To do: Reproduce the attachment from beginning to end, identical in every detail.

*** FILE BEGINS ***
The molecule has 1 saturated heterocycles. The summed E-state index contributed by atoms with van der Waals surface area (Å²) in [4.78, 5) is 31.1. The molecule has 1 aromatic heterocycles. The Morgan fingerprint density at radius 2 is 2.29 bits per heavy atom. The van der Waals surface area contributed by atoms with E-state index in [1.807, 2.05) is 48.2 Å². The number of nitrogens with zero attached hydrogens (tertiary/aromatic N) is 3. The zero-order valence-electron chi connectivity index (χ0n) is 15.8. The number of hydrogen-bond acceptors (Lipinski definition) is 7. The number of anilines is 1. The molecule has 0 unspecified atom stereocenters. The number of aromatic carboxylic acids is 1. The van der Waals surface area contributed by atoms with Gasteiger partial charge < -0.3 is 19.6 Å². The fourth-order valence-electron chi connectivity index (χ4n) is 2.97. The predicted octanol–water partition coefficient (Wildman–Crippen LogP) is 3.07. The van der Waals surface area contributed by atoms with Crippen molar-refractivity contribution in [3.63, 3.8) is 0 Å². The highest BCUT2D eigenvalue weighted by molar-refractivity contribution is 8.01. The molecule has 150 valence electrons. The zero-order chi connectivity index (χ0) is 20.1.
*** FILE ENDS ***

The molecule has 1 saturated heterocycles. The summed E-state index contributed by atoms with van der Waals surface area (Å²) in [4.78, 5) is 31.1. The molecule has 1 aromatic heterocycles. The Morgan fingerprint density at radius 2 is 2.29 bits per heavy atom. The van der Waals surface area contributed by atoms with E-state index in [1.807, 2.05) is 48.2 Å². The number of nitrogens with zero attached hydrogens (tertiary/aromatic N) is 3. The zero-order valence-electron chi connectivity index (χ0n) is 15.8. The number of hydrogen-bond acceptors (Lipinski definition) is 7. The number of anilines is 1. The molecule has 0 unspecified atom stereocenters. The number of aromatic carboxylic acids is 1. The van der Waals surface area contributed by atoms with Gasteiger partial charge < -0.3 is 19.6 Å². The fourth-order valence-electron chi connectivity index (χ4n) is 2.97. The predicted octanol–water partition coefficient (Wildman–Crippen LogP) is 3.07. The van der Waals surface area contributed by atoms with Crippen molar-refractivity contribution in [3.63, 3.8) is 0 Å². The highest BCUT2D eigenvalue weighted by molar-refractivity contribution is 8.01. The molecule has 150 valence electrons. The zero-order chi connectivity index (χ0) is 20.1.